I want to pick up on the contribution of a couple of members who talked about the quality of services within our prisons. I note Hon Nick Goiran’s comment s about the Department of Corrective Services having on its website that prisoners are offered the same level of services. I note also the concern of Hon Charles Smith that prisoners are getting a better level of service. Remembering that one of the key issues of this motion is to talk about cost shifting between state and federal, I will say that, with respect, as someone who has also been working out of prisons, fairly recently, it is my absolute assertion that the level of health services available within our prisons and our mental health services are woefully inadequate. Not only are they not meeting the level of demand for the reasons I have already articulated in terms of the increased level of need within the prison population because of ongoing adverse health issues and a high prevalence of chronic conditions — all of those issues — but they are not meeting even some of the most basic services. This is not about trying to apportion blame. The budget for Corrective Services has continued to blowout, proportionate with the increased number of prisoners, and at some point something needs to give.
I appreciated Hon Stephen Dawson’s comment that if health services were to be funded by Medicare, that would better enable the existing Corrective Services budget to be utilised for rehabilitation services. I completely agree. We would be able to look at increased training opportunities and a range of things that would support people upon release to be able to live better within our community and, very importantly, hopefully not engage in offending behaviour ever again. That is one of the points that is lost when we talk about prisoners and services for prisoners. Ultimately, this should also be about ensuring that our community is safer, and we do not make our community safer if we do not help to break the cycles of people’s lives that are contributing to offending behaviours in the first place.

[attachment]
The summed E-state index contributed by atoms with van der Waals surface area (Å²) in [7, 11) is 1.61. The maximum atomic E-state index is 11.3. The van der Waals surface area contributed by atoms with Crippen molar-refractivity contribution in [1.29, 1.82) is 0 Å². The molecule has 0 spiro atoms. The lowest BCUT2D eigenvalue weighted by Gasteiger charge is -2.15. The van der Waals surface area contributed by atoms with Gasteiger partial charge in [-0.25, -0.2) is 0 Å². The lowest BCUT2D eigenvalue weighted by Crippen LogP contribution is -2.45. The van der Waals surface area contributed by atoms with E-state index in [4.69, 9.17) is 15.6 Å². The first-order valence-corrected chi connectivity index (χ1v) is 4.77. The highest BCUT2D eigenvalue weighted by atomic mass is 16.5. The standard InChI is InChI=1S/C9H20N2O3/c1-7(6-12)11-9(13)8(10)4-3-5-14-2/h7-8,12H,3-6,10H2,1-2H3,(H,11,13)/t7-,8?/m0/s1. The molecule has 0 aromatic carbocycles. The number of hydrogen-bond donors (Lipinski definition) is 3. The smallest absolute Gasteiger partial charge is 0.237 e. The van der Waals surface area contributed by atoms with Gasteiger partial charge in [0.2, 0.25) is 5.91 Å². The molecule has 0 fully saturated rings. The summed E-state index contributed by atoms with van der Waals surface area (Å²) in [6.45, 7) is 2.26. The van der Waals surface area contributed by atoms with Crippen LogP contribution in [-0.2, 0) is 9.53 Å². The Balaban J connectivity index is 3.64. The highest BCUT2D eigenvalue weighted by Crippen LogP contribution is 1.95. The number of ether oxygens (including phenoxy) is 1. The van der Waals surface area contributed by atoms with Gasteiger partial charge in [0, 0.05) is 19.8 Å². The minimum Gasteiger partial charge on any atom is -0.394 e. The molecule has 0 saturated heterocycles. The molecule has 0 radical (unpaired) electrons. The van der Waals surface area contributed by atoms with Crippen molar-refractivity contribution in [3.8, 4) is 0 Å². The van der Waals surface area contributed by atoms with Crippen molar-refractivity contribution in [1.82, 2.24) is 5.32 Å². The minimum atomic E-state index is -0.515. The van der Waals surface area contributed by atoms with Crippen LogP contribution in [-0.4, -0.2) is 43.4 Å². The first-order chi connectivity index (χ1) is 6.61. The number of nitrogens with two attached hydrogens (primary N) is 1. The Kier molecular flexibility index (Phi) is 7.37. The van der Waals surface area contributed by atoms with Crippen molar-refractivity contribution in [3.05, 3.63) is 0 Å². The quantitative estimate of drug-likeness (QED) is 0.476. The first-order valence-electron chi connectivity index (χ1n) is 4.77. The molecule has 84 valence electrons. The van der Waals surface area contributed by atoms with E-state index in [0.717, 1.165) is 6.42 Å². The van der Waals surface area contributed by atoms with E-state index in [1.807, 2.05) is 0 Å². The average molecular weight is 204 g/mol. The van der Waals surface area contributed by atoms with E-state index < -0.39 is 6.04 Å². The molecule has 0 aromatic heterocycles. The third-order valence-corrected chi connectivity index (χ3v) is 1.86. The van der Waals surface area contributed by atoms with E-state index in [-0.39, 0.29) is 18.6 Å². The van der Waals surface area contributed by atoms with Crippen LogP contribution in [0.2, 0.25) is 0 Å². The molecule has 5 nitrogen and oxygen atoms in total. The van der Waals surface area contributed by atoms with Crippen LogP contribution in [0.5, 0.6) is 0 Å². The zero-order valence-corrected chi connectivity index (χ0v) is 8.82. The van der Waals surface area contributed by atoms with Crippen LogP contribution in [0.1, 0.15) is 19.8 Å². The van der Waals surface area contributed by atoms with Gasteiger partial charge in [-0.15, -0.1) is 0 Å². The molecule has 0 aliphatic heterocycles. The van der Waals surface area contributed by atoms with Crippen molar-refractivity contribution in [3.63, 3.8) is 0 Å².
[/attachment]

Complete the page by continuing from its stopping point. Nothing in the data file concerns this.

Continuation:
I stress again that under the Health Insurance Act the Minister for Health has the power to grant an exemption to end a prisoner’s exclusion from Medicare. I listened closely to Hon Stephen Dawson’s contribution and I heard that there was an agreement from this government that this was an issue that was worth continuing to lobby the federal government on. I am pleased to hear that. I hope absolutely that that will be taken up vigorously. I would like to offer the Greens’ support of anything that we can do at either a state or federal level to encourage this move. I assure members that that will be possible.
I pick up Hon Nick Goiran’s comments about the quality of health services in our prisons. I assure Hon Nick Goiran that over the next four years I will most certainly continue to talk about the quality of our health and mental health services for our prisoners and will pay close attention to the provision of services and the number of dollars and how many people are accessing services. The member can rest assured that this is likely to be an issue that I will keep a very close eye on. I maintain that WA should not face the burden of addressing the profound disparities faced by prisoners alone. Western Australia already carries an unfair burden in federal – state finances. I strongly believe that this is the way the federal government can not only start to do more of its fair share, but can ensure that the community ultimately will be safer and also that people in our prisons will finally get the services they need. I commend the motion to the house.
Motion lapsed, pursuant to standing orders.